JON REINER / The Man Who Couldn't Eat

Monday, October 17, 2011 - 7:30pm

There are a few essential things that make us human.

Take away sex and you fill a man with desire.

Take away breath and a man suffocates.

Take away food and things start to get serious.


In THE MAN WHO COULDN’T EAT, Jon Reiner – a James Beard Foundation Award-winning writer – chronicles his three-month struggle to live without food. 



On February 13, 2009, Reiner had just returned home with the week’s groceries – a task he enjoyed as part of his role as stay-at-home dad – when a near-fatal complication from his chronic battle with Crohn’s disease left him writhing in pain on the floor and in desperate need of medical attention.  After emergency surgery, Reiner was “sentenced” to TPN (Total Parenteral Nutrition): an exclusively intravenous means of receiving nourishment.  As Reiner writes, “NPO is an abbreviation for the Latin phrase nil per os, which translates roughly to ‘nothing by mouth.’  For a hospital patient, an NPO order is a condemnation.  It translates more personally to: ‘starving on an intravenous drip while your roommate groans over the vulcanized chicken, limp penne, and lumpy custard on his tray.”


I'm a glutton in a greyhound's body, a walking contradiction, in the grip of the one thing I can't have—food."

Food is not just sustenance. It is memories, a lobster roll on the beach in Maine; heritage, hot pastrami club with a half-sour pickle; guilty pleasures, a chocolate rum-soaked Bundt cake; identity, vegetarian or carnivore. Food is the sensuality of a ripe strawberry or a pork chop sizzling on the grill. But what if the very thing that keeps you alive, that bonds us together and marks occasions in our lives, became a toxic substance, an inflammatory invader? In this beautifully written memoir, both gut-wrenching and inspiring, Jon Reiner explores our complex and often contradictory relationship with food as he tells the story of his agonizing battle with Crohn's disease—and the extraordinary places his hunger and obsession with food took him.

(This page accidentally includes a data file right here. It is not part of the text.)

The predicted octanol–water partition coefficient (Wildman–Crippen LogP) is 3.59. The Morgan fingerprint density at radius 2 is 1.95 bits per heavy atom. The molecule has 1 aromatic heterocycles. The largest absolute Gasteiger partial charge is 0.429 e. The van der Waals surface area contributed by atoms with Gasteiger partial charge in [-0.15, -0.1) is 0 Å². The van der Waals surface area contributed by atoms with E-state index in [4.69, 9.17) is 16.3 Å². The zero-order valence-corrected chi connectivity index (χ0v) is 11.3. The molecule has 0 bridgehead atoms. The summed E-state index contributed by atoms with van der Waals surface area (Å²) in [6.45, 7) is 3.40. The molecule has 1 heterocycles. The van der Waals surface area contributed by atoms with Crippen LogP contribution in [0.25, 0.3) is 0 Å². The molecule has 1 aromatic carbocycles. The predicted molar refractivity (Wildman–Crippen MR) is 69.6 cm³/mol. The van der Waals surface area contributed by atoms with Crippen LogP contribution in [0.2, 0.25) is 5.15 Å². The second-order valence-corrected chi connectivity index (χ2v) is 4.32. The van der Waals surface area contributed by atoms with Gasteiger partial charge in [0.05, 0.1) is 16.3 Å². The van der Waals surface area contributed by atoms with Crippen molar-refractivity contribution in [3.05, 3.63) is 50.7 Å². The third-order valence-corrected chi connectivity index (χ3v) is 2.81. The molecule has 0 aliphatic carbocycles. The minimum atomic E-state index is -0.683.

The Man Who Couldn't Eat
is an unvarnished account of a marriage in crisis, children faced with grown-up fears, a man at a life-and-death crossroads sifting through his past and his present. And it shows us a tough, courageous climb out of despair and hopelessness. Aided by the loving kindness of family, friends, and strangers and by a new approach to food, Reiner began a process of healing in body and mind. Most of all, he chose life—and a renewed appetite, any way he could manage it, for the things that truly matter most.


"I have spent years of my life obsessing about my weight, feeling guilt over every mouthful. Jon Reiner's magnificent and devastating memoir, The Man Who Couldn't Eat, accomplished the impossible. It made me shut up and enjoy my food." -- Ayelet Waldman, author of Red Hook Road


Jon Reiner won the 2010 James Beard Foundation Award for Magazine Feature Writing with Recipes for the collaborative Esquire article "How Men Eat." His memoir is based on an acclaimed article of the same name that he wrote for Esquire in 2009. He lives in New York City with his wife and two children.


SheKnows names The Man Who Couldn't Eat one of the hottest fall books!